People who enjoy their work do it better. Creating a culture of fun can be anything from company away days to a pool table in the canteen. But ensuring this fun is translated into the company culture and identity will really drive up employee engagement. Collaborating through friendship is important as having that emotional connection adds more incentive to people’s work.

On this, Sally Garratt explained how Petty Pool Trust use its expansive woodland to its advantage. “Friendships are incredibly important. Over the last two years, we’ve hosted family days, barbecues, even music festivals and those kinds of events. A lot of our estate is woodland area, so people bring their dogs to work, there’s animal therapy… We have a project to support young people who have autism using birds of prey. If an owl came in here now, you’d all be quiet. Teaching our young people that when you’re working with different animals or different emotions that you have to regulate is really important. It’s been a really successful programme; our location helps us in a lot of ways.”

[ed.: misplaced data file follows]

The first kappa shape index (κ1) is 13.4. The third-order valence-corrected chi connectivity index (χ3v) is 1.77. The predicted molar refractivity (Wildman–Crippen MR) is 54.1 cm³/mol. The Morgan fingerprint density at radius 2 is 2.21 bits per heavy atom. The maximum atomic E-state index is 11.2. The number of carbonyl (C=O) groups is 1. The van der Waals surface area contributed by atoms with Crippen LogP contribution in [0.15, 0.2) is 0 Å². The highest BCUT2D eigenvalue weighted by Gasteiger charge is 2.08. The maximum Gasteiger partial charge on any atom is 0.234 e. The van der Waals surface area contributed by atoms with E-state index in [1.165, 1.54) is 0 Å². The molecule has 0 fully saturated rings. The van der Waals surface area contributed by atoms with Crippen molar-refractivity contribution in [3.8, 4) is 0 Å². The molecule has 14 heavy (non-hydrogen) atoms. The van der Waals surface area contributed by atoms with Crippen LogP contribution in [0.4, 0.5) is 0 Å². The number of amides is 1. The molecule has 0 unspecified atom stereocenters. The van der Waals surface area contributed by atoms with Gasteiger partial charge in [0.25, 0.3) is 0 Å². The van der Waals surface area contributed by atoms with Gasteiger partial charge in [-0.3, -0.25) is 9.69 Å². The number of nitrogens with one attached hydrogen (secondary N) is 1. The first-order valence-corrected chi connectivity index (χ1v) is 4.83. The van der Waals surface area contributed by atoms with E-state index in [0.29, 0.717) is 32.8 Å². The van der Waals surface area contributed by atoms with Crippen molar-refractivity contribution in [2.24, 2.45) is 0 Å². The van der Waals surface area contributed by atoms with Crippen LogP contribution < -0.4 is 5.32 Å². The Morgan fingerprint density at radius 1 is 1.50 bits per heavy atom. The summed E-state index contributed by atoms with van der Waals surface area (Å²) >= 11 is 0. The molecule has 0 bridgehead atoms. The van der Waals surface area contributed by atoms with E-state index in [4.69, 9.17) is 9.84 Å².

Expanding on this, Ed Riseman was asked about how cultural ambassadors can have a strong impact on an organisation. “Give people the power to make decisions for themselves. Instead of making events that are convenient to the business, give the power to the people. Give the agency to the cultural ambassadors and say ‘yes’.” This approach will energise a team as they will acknowledge their opinion is valued and will have tangible results when making strong team spirit.

Encourage a team ethic where everybody understands they’re working towards a common goal

Having a common goal in an organisation can be a highly specific end-of-year target or something more innovative and abstract. Common goals are achieved through a number of ways, but you must start with a culture of team spirit and collaboration.

Jordanna Reynolds talked about how they instil a togetherness and team ethic at Myerson “The things we try to do as a firm as much as possible is just trying to bring people together – it’s a really collaborative environment that we work in. Everybody [at Myerson] really loves working together. Our ‘coffee and catch-up’ is something we did initially around Mental Health Awareness week. We used a local catering company who came on-site, we got everybody a coffee and a treat and encouraged them to go for a walk and catch-up together. People do open up more in those informal environments.”